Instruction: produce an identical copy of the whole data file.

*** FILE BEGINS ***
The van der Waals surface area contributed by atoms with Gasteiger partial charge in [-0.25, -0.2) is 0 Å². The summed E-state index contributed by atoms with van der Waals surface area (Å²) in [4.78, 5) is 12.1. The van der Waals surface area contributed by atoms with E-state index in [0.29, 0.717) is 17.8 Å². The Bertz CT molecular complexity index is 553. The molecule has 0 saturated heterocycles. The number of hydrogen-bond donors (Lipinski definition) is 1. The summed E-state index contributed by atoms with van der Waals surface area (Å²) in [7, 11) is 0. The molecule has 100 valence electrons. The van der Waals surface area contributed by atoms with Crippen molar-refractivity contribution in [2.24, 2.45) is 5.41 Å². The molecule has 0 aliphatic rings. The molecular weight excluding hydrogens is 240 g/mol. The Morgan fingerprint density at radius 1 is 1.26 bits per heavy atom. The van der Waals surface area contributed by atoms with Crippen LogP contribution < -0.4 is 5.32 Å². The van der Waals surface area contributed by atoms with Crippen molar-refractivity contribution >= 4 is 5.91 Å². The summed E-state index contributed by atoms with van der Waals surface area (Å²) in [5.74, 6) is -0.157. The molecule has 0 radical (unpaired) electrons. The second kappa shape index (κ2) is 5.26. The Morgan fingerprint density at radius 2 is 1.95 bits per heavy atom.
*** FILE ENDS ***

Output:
The van der Waals surface area contributed by atoms with Gasteiger partial charge in [-0.25, -0.2) is 0 Å². The summed E-state index contributed by atoms with van der Waals surface area (Å²) in [4.78, 5) is 12.1. The van der Waals surface area contributed by atoms with E-state index in [0.29, 0.717) is 17.8 Å². The Bertz CT molecular complexity index is 553. The molecule has 0 saturated heterocycles. The number of hydrogen-bond donors (Lipinski definition) is 1. The summed E-state index contributed by atoms with van der Waals surface area (Å²) in [7, 11) is 0. The molecule has 100 valence electrons. The van der Waals surface area contributed by atoms with Crippen molar-refractivity contribution in [2.24, 2.45) is 5.41 Å². The molecule has 0 aliphatic rings. The molecular weight excluding hydrogens is 240 g/mol. The Morgan fingerprint density at radius 1 is 1.26 bits per heavy atom. The van der Waals surface area contributed by atoms with Crippen LogP contribution < -0.4 is 5.32 Å². The van der Waals surface area contributed by atoms with Crippen molar-refractivity contribution >= 4 is 5.91 Å². The summed E-state index contributed by atoms with van der Waals surface area (Å²) in [5.74, 6) is -0.157. The molecule has 0 radical (unpaired) electrons. The second kappa shape index (κ2) is 5.26. The Morgan fingerprint density at radius 2 is 1.95 bits per heavy atom.